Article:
STOCKHOLM ‚Three scientists from Sweden, the U.S. and Turkey won the Nobel Prize in chemistry on Wednesday for showing how cells repair damaged DNA, work that can be used to develop new cancer treatments.
Swedish scientist Tomas Lindahl, American Paul Modrich and U.S.-Turkish national Aziz Sancar shared the 8 million Swedish kronor (about $1.3 million) award.
The Royal Swedish Academy of Sciences said their work on DNA repair “has provided fundamental knowledge of how a living cell functions” and can be used for the development of new cancer treatments.
Lindahl, 77, is an emeritus group leader at Francis Crick Institute and Emeritus director of Cancer Research UK at Clare Hall Laboratory in Britain.
Modrich, born in 1946, is an investigator at Howard Hughes Medical Institute and professor at Duke University School of Medicine in Durham, North Carolina.
Sancar, 69, is a professor at the University of North Carolina School of Medicine in Chapel Hill, North Carolina. Sancar is the second Turk to win a Nobel Prize after novelist Orhan Pamuk was awarded the literature prize in 2006.
“I’m sure there will be (celebrations in Turkey),” Sancar said. “Yes, they’ve been asking over the years and I was tired of hearing ‘when are you going to get the Nobel Prize?’ so I’m glad for my country as well.”
Speaking by phone to a news conference in Stockholm, Lindahl said “it was a surprise” to win the award.
Our DNA, the molecule that contains our genes, is constantly under assault from ultraviolet rays from the sun and carcinogenic substances.
But it was thought to be a stable molecule until the 1970s when Lindahl showed that it decays at a rate that seemed incompatible with human life.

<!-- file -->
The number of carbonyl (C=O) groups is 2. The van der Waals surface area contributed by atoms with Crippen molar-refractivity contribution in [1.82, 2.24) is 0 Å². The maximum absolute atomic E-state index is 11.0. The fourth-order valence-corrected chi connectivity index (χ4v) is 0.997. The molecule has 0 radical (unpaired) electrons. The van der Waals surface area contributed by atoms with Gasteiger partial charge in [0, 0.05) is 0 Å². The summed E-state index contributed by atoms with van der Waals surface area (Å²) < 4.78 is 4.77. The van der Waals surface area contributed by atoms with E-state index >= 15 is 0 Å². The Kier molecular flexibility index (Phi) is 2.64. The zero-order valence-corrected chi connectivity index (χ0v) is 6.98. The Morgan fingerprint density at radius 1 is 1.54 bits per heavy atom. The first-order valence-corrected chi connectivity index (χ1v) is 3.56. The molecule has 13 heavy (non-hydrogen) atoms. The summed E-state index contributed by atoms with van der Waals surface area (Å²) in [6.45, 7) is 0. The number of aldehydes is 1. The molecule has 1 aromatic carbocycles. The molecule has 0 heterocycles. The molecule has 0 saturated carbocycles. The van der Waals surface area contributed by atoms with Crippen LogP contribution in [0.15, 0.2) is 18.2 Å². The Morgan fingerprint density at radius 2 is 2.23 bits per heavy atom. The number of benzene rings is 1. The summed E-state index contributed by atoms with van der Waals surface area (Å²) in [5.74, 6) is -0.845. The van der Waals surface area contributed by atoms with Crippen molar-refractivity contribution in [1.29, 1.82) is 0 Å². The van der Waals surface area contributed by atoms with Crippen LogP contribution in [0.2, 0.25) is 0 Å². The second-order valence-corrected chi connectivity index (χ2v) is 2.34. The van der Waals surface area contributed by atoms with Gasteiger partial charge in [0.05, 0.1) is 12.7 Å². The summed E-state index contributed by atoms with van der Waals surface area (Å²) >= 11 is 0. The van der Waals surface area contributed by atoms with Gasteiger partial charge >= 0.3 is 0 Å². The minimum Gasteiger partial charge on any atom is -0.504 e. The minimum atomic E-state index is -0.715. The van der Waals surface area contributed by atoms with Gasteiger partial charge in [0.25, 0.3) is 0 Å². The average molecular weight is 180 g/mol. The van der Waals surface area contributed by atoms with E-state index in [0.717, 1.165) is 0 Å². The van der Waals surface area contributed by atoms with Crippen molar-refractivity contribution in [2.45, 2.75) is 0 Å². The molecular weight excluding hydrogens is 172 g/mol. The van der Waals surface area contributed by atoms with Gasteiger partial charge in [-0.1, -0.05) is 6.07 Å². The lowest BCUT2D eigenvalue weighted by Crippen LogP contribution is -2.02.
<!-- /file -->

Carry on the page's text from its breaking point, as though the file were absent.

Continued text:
He realized that there must a repair mechanism, opening a new field of research, the academy said.
Working at Yale University, Sancar mapped the mechanism that cells use to repair UV-damaged DNA. Modrich showed how the cell corrects errors when DNA is replicated during cell division, a process known as mismatch repair.
The findings are significant for cancer research, because cancer cells are kept alive by DNA repair mechanisms. Researchers are now looking at ways to destroy the repair mechanisms within the cancer cells to kill them, academy member Peter Brzezinski said.
The academy highlighted one such drug that’s already on the market: olaparib, which is used to fight ovarian cancer.
The award will be handed out along with the other Nobel Prizes on Dec. 10, the anniversary of prize founder Alfred Nobel’s death in 1896.
This year’s medicine prize went to scientists from Japan, the U.S. and China who discovered drugs to fight malaria and other tropical diseases.
Canadian Arthur McDonald was named Tuesday as a co-winner of the physics award. He and Japanese scientist Takaaki Kajita were cited for the discovery of neutrino oscillations and their contributions to experiments showing that neutrinos change identities.
The Nobel announcements continue with literature on Thursday, the Nobel Peace Prize on Friday and the economics award on Monday.